Modeling Industrial Evolution in Geographical Space
Posted: 7 Jul 2008
Date Written: September 2007
In this article we study a class of evolutionary models of industrial agglomeration with local positive feedbacks, which allow for a wide set of empirically testable implications. Their roots rest in the Generalized Polya Urn framework. Here, however, we build on a birth-death process over a finite number of locations and a finite population of firms. The process of selection among production sites that are heterogeneous in their ‘intrinsic attractiveness’ occurs under a regime of dynamic increasing returns depending on the number of firms already present in each location. The general model is presented together with a few examples of small economies which help to illustrate the properties of the model and characterize its asymptotic behavior. Finally, we discuss a number of empirical applications of our theoretical framework. The basic model, once taken to the data, is able to empirically disentangle the relative strength of technologically specific agglomeration drivers (affecting differently firms belonging to different industrial sectors in each location) from site-specific geographical forces (horizontally acting upon all sectors in each location).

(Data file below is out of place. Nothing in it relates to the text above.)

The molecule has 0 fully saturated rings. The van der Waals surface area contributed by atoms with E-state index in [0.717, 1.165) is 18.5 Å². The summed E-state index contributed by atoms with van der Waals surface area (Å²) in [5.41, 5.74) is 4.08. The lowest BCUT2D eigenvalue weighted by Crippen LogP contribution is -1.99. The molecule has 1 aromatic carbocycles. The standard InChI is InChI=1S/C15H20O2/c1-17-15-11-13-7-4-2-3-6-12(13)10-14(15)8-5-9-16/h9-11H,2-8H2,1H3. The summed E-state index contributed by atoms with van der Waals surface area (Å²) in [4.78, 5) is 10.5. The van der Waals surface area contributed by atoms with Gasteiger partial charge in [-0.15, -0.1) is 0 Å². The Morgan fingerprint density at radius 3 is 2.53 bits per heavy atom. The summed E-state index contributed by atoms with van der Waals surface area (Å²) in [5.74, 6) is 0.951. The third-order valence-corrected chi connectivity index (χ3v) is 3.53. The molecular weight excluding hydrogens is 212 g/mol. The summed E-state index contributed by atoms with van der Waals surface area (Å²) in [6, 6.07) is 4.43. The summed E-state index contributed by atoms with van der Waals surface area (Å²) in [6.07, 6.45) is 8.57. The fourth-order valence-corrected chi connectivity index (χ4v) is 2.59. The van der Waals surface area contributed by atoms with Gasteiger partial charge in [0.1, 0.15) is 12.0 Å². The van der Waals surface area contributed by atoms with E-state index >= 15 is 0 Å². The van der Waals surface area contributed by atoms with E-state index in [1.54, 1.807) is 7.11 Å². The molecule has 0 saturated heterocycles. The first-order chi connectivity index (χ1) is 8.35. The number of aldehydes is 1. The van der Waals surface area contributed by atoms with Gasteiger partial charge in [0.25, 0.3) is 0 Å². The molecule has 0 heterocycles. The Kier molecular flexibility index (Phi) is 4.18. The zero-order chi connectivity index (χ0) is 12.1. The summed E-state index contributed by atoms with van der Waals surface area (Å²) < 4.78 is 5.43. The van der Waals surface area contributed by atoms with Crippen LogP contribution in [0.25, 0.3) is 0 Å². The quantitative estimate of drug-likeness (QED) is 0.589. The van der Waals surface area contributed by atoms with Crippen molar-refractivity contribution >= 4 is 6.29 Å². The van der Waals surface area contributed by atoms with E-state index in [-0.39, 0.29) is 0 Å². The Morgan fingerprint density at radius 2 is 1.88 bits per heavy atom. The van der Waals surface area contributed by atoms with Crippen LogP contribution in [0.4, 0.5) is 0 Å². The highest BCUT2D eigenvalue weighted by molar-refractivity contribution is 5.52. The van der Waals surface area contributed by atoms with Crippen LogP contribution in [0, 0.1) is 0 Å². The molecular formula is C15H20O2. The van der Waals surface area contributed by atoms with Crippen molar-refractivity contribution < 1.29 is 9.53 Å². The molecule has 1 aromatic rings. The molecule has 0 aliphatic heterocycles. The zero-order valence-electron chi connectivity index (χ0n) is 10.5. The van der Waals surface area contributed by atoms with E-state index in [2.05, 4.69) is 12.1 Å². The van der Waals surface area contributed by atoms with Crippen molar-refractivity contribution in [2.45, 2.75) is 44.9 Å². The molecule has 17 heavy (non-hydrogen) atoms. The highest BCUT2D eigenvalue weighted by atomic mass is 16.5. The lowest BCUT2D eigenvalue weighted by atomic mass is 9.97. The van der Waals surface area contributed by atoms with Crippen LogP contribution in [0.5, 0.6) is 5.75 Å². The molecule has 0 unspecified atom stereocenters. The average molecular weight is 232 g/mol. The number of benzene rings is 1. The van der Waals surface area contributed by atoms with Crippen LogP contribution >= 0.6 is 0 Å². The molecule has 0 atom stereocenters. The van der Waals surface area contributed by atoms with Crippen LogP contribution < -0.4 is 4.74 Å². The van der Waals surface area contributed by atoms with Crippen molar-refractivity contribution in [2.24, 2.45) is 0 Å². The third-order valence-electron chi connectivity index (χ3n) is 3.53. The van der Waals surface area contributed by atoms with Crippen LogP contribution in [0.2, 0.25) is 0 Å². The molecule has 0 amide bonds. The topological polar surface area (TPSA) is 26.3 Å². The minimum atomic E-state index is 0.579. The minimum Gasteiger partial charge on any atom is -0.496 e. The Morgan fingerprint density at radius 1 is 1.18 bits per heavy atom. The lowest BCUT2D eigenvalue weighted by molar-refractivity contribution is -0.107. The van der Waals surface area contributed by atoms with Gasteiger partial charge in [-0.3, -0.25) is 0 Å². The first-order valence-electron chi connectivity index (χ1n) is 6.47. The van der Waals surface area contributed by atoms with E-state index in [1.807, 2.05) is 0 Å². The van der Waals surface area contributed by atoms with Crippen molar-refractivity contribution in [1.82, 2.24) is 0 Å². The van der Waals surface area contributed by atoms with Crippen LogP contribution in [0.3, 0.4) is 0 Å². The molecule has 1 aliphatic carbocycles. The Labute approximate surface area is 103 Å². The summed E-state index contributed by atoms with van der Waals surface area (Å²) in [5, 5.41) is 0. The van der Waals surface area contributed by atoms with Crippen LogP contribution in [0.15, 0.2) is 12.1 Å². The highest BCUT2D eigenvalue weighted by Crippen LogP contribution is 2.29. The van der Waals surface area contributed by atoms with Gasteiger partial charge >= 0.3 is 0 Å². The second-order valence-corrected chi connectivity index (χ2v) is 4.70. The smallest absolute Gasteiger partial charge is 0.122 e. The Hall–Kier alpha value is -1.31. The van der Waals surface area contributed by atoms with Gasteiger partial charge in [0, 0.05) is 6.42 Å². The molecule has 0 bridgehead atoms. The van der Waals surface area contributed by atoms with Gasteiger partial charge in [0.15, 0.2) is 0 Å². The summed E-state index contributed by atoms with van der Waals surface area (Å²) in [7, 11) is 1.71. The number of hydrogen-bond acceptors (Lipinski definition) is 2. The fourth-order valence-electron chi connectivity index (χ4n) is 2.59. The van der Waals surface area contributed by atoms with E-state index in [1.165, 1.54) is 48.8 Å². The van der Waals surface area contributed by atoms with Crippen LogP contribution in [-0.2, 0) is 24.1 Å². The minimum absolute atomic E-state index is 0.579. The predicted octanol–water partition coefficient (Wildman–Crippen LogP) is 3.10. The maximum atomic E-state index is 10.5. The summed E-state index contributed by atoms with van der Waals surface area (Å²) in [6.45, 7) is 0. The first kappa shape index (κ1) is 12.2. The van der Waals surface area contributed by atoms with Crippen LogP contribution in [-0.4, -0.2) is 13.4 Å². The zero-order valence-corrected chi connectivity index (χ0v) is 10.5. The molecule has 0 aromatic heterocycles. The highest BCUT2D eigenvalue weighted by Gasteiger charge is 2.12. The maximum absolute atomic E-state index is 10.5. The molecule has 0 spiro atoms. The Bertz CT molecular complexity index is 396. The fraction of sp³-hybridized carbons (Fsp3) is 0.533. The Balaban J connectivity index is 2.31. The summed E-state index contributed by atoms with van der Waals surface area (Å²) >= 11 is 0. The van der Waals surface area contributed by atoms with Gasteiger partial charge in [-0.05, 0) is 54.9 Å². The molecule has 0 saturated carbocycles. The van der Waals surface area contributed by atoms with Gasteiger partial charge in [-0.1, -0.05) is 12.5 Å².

Keywords: industrial location, agglomeration, dynamic increasing returns, markov chains, polya urns, C1, L6, R1
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